Except of course, they let you line up to meet Leigh by row.

Now, thanks to my job as a barista, I go to bed around, oh, 9 p.m....if I'm staying up late. Usually, I'm in bed by 8:30 p.m. Last Wednesday, I didn't even line up to meet Leigh until 9:15. This is how committed I was to meeting her.

I was nervous, though. What do you say when you meet someone you adore, who's writing has meant the world to you? I had submitted interview questions to Leigh a few weeks earlier through her publicist; should I mention that? Should I go with my gut and say, "Hey, how are ya?" and when she responded with, "Good, and you?" say, "Starstruck"?

Cause I was. I was completely struck by her dazzling stardom. I mean, she was so great on stage. Funny, self-possessed yet modest, full of wisdom. And then there's me, small and terrified and without a book deal to my name.

Turns out I didn't have to worry about it, because as soon as she saw the little Post-It that said "Karis" attached to my book, Leigh smiled and said, "Oh, are you the same Karis...?"


And then — then!

She held out her arms and, when I hesitated, said, "Are you a hugger?"


Wow. I was amazed. While she signed my book, I took a deep breath and told her what I'd mentioned in the interview questions: that I read the Six of Crows duology during a desperately miserable depressive episode, and they helped me survive. I teared up a little. I told her "thank you."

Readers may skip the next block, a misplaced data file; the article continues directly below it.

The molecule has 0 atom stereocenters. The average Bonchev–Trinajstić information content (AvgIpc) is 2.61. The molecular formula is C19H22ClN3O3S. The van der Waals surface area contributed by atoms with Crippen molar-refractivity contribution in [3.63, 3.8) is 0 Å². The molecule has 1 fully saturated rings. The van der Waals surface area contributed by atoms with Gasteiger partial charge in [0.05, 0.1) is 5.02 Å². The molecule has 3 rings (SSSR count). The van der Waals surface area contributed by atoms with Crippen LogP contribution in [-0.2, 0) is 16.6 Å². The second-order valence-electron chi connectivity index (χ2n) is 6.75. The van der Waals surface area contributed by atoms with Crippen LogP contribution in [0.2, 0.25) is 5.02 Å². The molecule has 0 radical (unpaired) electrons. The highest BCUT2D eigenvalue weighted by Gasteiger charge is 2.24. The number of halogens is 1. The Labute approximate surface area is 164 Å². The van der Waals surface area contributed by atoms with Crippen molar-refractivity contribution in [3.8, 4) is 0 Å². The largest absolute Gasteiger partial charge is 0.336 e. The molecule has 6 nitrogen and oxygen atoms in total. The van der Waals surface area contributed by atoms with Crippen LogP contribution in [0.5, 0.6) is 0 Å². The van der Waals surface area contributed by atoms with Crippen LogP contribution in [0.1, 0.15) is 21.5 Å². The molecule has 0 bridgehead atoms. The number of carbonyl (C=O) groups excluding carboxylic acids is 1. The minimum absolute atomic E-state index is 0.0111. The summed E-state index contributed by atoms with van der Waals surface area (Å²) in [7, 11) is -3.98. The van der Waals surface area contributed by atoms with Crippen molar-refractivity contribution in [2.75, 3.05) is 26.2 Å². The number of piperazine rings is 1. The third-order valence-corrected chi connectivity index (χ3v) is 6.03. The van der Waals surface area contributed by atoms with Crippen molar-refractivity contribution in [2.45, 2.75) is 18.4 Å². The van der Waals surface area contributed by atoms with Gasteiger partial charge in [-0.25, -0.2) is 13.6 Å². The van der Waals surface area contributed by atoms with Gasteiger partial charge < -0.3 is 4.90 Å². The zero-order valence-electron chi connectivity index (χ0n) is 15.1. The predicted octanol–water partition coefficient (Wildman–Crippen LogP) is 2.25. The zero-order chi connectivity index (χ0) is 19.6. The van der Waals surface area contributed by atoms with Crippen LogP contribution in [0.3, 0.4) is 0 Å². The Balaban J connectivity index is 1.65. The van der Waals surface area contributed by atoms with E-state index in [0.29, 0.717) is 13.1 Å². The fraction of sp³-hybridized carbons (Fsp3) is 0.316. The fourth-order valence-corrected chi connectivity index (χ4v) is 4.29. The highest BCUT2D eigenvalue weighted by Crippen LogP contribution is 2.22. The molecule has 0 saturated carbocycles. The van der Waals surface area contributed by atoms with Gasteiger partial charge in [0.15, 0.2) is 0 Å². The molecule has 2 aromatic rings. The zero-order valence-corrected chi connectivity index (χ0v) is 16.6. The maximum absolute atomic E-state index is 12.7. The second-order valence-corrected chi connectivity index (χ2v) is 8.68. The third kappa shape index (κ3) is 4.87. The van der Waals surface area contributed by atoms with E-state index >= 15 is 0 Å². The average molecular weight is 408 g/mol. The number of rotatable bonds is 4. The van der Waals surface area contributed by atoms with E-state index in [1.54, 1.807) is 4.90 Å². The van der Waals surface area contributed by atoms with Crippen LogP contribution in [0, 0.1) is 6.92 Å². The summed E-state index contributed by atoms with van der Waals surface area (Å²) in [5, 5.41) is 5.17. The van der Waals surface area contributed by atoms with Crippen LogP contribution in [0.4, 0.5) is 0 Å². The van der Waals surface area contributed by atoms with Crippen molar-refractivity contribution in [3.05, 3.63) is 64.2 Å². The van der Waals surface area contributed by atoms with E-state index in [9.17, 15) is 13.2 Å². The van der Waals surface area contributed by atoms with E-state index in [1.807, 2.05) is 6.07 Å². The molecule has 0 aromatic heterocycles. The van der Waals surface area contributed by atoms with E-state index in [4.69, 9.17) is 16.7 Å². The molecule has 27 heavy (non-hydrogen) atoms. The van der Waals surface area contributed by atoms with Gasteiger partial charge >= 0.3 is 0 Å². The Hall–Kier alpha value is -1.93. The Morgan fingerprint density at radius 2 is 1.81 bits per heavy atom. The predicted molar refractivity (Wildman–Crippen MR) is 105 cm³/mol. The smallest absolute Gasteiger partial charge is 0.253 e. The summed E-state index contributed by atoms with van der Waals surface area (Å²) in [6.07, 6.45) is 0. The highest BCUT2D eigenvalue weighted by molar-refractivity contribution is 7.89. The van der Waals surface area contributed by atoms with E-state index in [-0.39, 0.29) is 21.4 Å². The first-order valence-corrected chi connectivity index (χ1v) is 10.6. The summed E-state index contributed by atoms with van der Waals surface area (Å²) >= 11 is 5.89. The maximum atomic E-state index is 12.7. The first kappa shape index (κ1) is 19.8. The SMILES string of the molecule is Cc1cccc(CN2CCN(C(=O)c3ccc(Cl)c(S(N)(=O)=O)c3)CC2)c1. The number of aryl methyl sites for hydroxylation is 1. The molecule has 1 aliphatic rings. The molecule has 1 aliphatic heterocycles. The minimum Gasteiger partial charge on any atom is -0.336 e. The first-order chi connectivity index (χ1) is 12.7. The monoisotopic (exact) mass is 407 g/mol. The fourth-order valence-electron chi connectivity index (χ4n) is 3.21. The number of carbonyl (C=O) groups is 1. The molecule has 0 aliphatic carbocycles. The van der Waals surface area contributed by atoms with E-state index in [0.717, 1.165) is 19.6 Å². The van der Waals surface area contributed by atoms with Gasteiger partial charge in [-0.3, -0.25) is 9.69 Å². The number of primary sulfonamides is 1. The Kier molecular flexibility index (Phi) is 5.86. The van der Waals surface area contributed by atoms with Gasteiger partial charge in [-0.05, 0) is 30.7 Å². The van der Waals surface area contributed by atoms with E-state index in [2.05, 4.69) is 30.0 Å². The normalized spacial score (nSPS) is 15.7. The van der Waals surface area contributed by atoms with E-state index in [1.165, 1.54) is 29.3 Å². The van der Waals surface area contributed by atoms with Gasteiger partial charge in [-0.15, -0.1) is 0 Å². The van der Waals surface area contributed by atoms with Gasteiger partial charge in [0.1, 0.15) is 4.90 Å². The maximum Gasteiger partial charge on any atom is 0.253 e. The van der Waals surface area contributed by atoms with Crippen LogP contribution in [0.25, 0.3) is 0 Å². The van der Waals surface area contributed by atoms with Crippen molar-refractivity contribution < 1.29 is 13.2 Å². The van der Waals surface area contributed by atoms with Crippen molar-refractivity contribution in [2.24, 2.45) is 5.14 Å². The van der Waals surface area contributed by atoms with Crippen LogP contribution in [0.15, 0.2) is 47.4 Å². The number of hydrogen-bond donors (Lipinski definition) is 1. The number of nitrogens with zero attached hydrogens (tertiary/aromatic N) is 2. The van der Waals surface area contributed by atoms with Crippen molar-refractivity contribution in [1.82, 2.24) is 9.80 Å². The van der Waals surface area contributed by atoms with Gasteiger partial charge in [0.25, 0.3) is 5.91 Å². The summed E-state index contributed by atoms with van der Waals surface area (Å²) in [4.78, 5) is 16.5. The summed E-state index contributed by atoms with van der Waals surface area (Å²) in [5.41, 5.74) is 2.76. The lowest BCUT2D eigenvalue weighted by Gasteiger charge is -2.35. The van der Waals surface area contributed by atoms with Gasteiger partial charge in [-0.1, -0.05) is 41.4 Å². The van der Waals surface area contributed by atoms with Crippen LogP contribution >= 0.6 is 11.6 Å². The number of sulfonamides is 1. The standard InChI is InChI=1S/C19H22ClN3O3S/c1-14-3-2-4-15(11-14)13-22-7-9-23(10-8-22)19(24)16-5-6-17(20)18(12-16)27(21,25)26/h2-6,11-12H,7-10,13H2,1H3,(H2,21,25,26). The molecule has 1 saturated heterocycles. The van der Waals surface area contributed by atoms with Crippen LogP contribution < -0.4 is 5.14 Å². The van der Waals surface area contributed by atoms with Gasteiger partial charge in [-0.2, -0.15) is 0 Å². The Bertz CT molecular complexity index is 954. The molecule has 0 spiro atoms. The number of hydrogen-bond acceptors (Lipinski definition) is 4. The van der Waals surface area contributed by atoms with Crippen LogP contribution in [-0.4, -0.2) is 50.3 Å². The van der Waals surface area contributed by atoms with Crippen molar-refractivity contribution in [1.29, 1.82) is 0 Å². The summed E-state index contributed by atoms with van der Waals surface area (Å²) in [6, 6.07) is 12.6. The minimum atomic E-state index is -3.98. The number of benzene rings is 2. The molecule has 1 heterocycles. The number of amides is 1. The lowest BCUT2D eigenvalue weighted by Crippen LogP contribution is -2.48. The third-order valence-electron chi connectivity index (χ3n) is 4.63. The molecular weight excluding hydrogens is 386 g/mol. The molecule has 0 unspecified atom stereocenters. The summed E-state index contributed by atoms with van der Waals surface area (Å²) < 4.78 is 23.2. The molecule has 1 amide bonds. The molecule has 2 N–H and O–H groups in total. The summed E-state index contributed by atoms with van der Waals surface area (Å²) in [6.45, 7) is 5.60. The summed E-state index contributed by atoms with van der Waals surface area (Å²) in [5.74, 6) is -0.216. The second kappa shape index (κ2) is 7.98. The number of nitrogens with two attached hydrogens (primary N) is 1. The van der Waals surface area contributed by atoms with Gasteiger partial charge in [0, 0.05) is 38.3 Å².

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She wrote a little note in my book, we took a picture, and I went on my way.

I didn't sleep all night. I was still too riled up, too excited.

And now, to get to the point of this story: Leigh is not only an incredibly talented writer, one who cares about diversity — she's a real human. One who cares. She recognized my name and remembered it, knew who I was...and I'm not the only one. I saw her greet so many other fans with recognition, like she'd met them before and was excited to see them. And I believe she was — excited to see them, to remember them.

I think it's that she just cares, y'all. On a human level, she gives a crap about the people who read her books and the people she meets. And she remembers them.